This week, the global wave of support for cannabis legalization reached a new peak when Uruguay became the first nation to legalize cannabis. Citizens rejoiced, and HIGH TIMES Editor-in-Chief Chris Simunek even dubbed Uruguay “The Coolest Country on Earth.” When the excitement around this monumental decision mellows, the world will learn just how effective a weed-legal nation can be. Uruguay’s Central and South American neighbors, plagued by the violence inherent in the rampant illegal drug trade, are watching closely to see if legalization is a feasible means to curb their woes. Then there are those who just want to see how much money there is to be made.
While an argument to battle the illegal drug trade goes a long way in Uruguay, constituencies in the US need a different kind of convincing, and this week New York State lawmakers set out to prove that there is, indeed, money in pot. Though a socially liberal environment, America’s largest city has been relatively slow to adapt to the nation’s easing of marijuana laws. The city’s revival in the '90s, credited to Mayor Rudy Giuliani, relied significantly on the enforcement of quality of life laws, and though the city has decriminalized cannabis possession, residents (particularly black and brown ones) may feel that the NYPD has not gotten the memo. The proposed legalization/regulation bill would not only generate $431 million in tax revenue, it would also alleviate $31 million in costs by eliminating needless prosecutions for cannabis charges. Coupled with an incoming mayor who opposes Stop And Frisk, this sounds like a great prospect. However, it was the stringent policing mantra of William Bratton, empowered by Giuliani, which carried New York City’s transition from crime to safety in the '90s. While the effect remains to be seen, we can expect to see a real change in the city’s atmosphere in the coming year.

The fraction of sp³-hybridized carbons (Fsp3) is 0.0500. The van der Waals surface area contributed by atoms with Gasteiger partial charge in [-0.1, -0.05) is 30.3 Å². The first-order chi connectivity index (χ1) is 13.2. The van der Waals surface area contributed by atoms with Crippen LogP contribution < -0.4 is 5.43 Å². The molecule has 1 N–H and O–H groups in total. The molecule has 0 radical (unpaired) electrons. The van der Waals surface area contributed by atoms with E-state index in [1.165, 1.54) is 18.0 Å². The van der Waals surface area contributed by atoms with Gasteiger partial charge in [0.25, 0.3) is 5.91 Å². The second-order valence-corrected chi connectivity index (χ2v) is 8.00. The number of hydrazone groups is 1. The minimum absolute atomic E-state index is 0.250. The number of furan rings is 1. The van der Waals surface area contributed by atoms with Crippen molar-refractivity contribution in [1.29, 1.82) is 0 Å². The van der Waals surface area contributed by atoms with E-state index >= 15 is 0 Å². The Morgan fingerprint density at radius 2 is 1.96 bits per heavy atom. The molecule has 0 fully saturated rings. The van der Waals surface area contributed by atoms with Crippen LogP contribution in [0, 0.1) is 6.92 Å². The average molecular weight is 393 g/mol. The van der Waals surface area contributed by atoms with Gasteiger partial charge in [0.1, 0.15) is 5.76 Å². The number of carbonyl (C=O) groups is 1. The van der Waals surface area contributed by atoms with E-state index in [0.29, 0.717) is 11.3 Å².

And while change is affecting minds all over the country in favor of legal cannabis, we are constantly reminded of the stubborn, myopic mindsets that still thrive here. Conservative commentator and all-around taint Bill O’Reilly recently went on a rant against the Denver Post’s hiring of a marijuana editor. O’Reilly appeared incredulous that a legal and rather popular intoxicant could be the subject of journalistic appreciation and critique. When his colleague Juan Williams reminded him that wine criticism is a thing that exists, O’Reilly stubbornly insisted it was different, saying, “You can drink wine without getting inebriated.” Though his logic is confounding, O’Reilly reminds us that the same thinking behind opposition to gay marriage will be used to discredit cannabis. The phrase “To each his own” still means nothing to a lot of Americans. Apparently, the UN feels the same way.
The UN Office on Drugs and Crime, which seems to purport a negative connotation of cannabis even in its title, stated that Uruguay’s legalization of cannabis is a regrettable decision, and the agency is not alone in its lameness. In agreement is the International Narcotics Control Board, stating that the decision “contravenes the 1961 Single Convention on Narcotic Drugs, to which Uruguay is a party.” Said convention places cannabis on an alphabetized list of illegal drugs between Bezitramide, an analgesic which was illegalized in the Netherlands after killing a small child, and Clonitazene, an opiate three times more powerful than morphine. Again, the logic loses.
But overall… WE’RE WINNING